At the end of the 1950's and the beginning of the 1960's Appel had come to a free style, much more espressionistic than his Cobra works and the works he made later on in the 1960's. Appel was to be in complete control over the materials, by now a mature and experienced painter. Although works from this period may individually give the impression to be the result of impulse and uncontroled action only, he knew exactly what he was doing.
'Appel is totally familiar with his material, the paint, and his direct and spontaneous approach of the empty canvas with this material is clearly visible in his compostions, which in fact are no more and no less the results of a overwhelming and enthusiastic vitality.' (see: W. Stokvis, Cobra, Geschiedenis, voorspel en betekenis van een beweging in de kunst van na de tweede wereldoorlog, Amsterdam 1990, p. 189)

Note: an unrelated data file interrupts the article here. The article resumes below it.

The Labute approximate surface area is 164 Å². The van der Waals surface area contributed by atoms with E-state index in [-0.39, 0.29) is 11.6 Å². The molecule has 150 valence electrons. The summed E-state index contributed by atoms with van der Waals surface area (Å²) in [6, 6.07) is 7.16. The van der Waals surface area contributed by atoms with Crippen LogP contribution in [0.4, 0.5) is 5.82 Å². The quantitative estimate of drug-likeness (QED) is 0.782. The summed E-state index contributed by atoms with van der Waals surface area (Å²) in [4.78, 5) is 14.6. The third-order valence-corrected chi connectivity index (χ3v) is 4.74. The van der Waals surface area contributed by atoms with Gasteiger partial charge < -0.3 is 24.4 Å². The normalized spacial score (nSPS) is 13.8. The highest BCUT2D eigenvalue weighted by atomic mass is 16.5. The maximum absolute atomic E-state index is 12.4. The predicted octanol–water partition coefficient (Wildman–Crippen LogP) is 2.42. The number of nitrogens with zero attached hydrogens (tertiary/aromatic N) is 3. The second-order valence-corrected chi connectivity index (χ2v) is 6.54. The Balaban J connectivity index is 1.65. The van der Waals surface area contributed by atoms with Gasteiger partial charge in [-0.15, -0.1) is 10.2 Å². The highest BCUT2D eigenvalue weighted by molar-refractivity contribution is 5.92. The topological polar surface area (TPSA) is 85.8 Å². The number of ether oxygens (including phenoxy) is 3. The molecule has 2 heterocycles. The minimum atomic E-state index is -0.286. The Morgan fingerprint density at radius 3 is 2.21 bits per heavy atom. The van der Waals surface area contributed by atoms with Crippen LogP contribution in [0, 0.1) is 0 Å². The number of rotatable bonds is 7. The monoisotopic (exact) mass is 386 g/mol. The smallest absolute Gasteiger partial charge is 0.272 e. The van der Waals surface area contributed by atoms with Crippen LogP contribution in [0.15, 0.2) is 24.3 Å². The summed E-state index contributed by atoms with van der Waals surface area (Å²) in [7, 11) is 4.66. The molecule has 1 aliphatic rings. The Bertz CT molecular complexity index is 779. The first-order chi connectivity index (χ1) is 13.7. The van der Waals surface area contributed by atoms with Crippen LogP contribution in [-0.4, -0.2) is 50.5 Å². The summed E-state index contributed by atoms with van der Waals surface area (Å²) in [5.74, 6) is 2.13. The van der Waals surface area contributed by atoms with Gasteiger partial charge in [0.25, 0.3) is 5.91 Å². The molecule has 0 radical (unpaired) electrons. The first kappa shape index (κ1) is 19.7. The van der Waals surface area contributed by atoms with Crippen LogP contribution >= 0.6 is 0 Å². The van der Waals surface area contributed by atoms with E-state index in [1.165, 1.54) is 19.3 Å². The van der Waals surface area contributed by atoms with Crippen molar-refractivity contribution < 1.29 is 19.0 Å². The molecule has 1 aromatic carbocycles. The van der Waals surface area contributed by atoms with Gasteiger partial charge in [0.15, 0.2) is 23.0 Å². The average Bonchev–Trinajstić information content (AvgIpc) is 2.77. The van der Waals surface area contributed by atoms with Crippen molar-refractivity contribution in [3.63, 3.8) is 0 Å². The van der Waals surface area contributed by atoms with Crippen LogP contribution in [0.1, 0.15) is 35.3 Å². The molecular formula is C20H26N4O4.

The artist himself once stated: "I paint from the material, because the material is just as rich as the mind, if not richer. It is inmeasurable energy, it can be tranformed by contrasts endlessly, but it can also be mingled. The accomplishment is unimaginable and is still imaginable.
Any definition of an object, expression, work of art, is an attack to reality.
(Karel Appel quoted in: Karel Appel over Karel Appel, Amsterdam 1971, p. 99).
This work is registered in the Archives of the Karel Appel Foundation.